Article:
I have a short news article in the April issue of Physics World about Obayashi Corportions's announcement of plans to build a space elevator by 2050:
"Japanese construction firm unveils ambitious space-elevator vision," Physics World, April 2012, p. 8.
Their design is no surprise to anyone who knows the subject -- it's the basic "Brad Edwards" plan outlined in his book with Eric Westling (discussed in my earlier feature on space elevators in Physics World) -- and Obayashi's plans are largely aspirational. But they are a big, established company with huge financial resources.
In other space elevator news, Michael Laine was recently on The Space Show talking about his resurrection of Liftport and their feasibility studies of a lunar space elevator. That podcast is here.
I like the inverted pyramid model of a space elevator. A single carbon nanotube does not seem to be the most elegant solution. By tethering counter rotating rings the centrifugal forces allows for mass to be distributed in orbit. The rotation speed of the rings helping to provide active tension control of the system. The rings form an inverted pyramid that makes the distance to Earth for a single nano-tube strand effectively shorter. The majority of the weight is in the upper atmosphere. Active solar sails providing both energy for counter rotation of the masses, and the side forces needed to counter the gravitational pull of the Moon.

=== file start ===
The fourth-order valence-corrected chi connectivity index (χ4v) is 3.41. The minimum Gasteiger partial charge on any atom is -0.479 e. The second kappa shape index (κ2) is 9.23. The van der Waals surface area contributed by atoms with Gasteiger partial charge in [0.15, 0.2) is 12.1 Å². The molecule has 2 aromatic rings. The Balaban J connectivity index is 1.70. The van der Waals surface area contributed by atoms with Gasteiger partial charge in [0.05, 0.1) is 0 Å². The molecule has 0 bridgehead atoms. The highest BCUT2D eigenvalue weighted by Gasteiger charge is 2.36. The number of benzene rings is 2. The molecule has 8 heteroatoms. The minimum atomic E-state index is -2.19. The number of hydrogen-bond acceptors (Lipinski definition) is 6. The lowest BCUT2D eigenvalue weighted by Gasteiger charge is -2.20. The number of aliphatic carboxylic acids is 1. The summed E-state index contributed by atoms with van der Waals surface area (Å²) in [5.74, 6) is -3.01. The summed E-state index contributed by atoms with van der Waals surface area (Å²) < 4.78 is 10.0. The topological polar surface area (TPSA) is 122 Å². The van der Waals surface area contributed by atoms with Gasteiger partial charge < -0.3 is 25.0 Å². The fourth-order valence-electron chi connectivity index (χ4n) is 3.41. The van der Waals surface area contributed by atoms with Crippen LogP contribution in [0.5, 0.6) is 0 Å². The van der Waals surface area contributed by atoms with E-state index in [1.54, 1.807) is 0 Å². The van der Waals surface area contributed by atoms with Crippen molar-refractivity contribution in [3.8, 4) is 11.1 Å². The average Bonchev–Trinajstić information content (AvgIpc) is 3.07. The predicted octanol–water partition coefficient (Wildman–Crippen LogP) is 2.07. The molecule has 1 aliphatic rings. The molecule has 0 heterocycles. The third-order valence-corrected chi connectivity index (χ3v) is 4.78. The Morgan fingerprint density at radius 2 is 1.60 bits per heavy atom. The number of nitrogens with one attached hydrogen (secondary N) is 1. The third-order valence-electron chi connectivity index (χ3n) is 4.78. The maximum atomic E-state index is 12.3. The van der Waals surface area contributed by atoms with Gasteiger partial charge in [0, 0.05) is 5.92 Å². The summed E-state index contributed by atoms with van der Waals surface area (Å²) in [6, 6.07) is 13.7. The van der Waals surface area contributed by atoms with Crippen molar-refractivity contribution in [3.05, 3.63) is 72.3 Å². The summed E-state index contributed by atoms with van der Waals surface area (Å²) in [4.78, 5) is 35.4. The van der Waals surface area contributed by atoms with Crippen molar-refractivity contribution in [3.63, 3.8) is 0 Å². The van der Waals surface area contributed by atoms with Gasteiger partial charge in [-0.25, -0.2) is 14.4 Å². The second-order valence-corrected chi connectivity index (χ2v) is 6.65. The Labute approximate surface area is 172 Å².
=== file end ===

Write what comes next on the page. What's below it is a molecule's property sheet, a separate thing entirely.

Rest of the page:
Basically, a large mass in the upper atmosphere is floating in relation to a larger stationed orbiting mass. Mass being rotated are on very long cables. When rotated the are closer to Earth, and when slowed, farther from Earth. The rotation in a vacuum is very low friction, so if there is a motor or energy failure it just keeps doing what was doing before; stable.
This floating mass in the upper atmosphere is only 50 miles or less from Earth, and so one or more space elevator individual cables can potentially connect to that much shorter distance.
As loads are heavier, the counter rotating rings slow down to compensate for the load. And speed up for light loads. To keep the strain on the cable within tolerances.
This requires much more nanotube cable, but I believe it makes the system more feasible.
Just a thought,
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